How Hybrids, PHEVS, and EVs Differ from One Another

Chevy Bolt EUV

Drivers who are shopping for a new vehicle might think, “I wish I could find Chevrolet dealers near me who’d explain how hybrids, plug-in hybrid electric vehicles, and electric cars differ from each other.” If you’re curious about how those automobiles differ, you’ve come to the right place to find out how cars made with Chevy electric differ from their hybrid siblings.


Our team of Michigan Chevrolet dealers can explain to you that hybrid automobiles have hybridized powertrains. The powertrains these cars have include parts you’d find in gas-only automobiles, such as internal combustion engines and fuel tanks. They also include components you’d see in an all-electric vehicle like a battery pack and an electric motor.

Hybrid cars can travel short distances using electricity alone. When their battery packs run low or extra power is needed for things like passing a vehicle on the highway, their engines kick in. Hybrids have regenerative brakes and their electric motors act as generators to keep their battery packs charged up.


Whether you shop with LaFontaine Chevrolet Buick GMC St. Clair online or in-person, you might be curious about PHEVs. Plug-in hybrid electric vehicles are similar to standard hybrids as they have hybridized powertrains, regenerative brakes, and the ability to travel using just electricity. PHEVs differ from hybrids in one significant way, however.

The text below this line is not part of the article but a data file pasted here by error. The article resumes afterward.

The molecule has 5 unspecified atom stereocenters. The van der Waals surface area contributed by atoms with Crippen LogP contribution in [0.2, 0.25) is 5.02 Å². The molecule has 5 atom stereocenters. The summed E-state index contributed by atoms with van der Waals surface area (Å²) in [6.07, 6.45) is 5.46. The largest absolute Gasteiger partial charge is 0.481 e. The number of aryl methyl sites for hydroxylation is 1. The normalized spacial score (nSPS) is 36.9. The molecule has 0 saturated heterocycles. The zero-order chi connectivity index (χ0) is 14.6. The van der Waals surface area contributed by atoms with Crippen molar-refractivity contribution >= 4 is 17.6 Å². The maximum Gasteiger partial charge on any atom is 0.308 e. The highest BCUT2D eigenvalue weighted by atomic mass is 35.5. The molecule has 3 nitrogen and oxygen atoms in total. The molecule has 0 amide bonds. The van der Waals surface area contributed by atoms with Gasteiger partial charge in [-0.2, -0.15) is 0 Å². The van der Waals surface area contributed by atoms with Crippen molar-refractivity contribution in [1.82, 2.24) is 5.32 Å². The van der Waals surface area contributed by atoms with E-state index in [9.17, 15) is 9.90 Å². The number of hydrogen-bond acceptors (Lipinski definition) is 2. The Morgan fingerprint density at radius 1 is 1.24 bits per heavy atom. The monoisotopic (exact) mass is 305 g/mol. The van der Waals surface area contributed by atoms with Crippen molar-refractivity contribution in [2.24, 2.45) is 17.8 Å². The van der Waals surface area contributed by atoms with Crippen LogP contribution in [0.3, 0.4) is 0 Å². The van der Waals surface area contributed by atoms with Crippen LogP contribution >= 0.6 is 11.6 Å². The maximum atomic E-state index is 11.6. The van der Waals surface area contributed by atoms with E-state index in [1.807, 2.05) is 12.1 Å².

Whereas hybrids rely on their regenerative brakes to supply power for their battery packs exclusively, PHEVs don’t. In addition to sourcing power from their brakes, PHEVs rely on an external power source to charge their battery packs, such as a household outlet or public charging station.


As you look through the latest Chevy models at our China Township, MI Chevrolet dealership, you’ll see some all-electric vehicles. Unlike hybrids and PHEVs, EVs don’t have many of the parts you’d find in gas-only automobiles, such as an engine, exhaust system, or gas tank. EVs don’t need those parts because they only consume electricity.

In general, the battery packs in EVs are larger than the ones you’ll find in hybrids and PHEVs. Since their battery packs are larger, EVs can cover more ground between charges. Like PHEVs, drivers charge EVs using an external power source like a DC fast charging station.

Now that you’re familiar with the differences between hybrids, PHEVs, and EVs, are you ready to shop for an eco-friendly Chevy model? See how much your trade-in is worth using our secure Value Your Trade tool now. Remember to bring that estimate with you when you visit our Chevy dealership!

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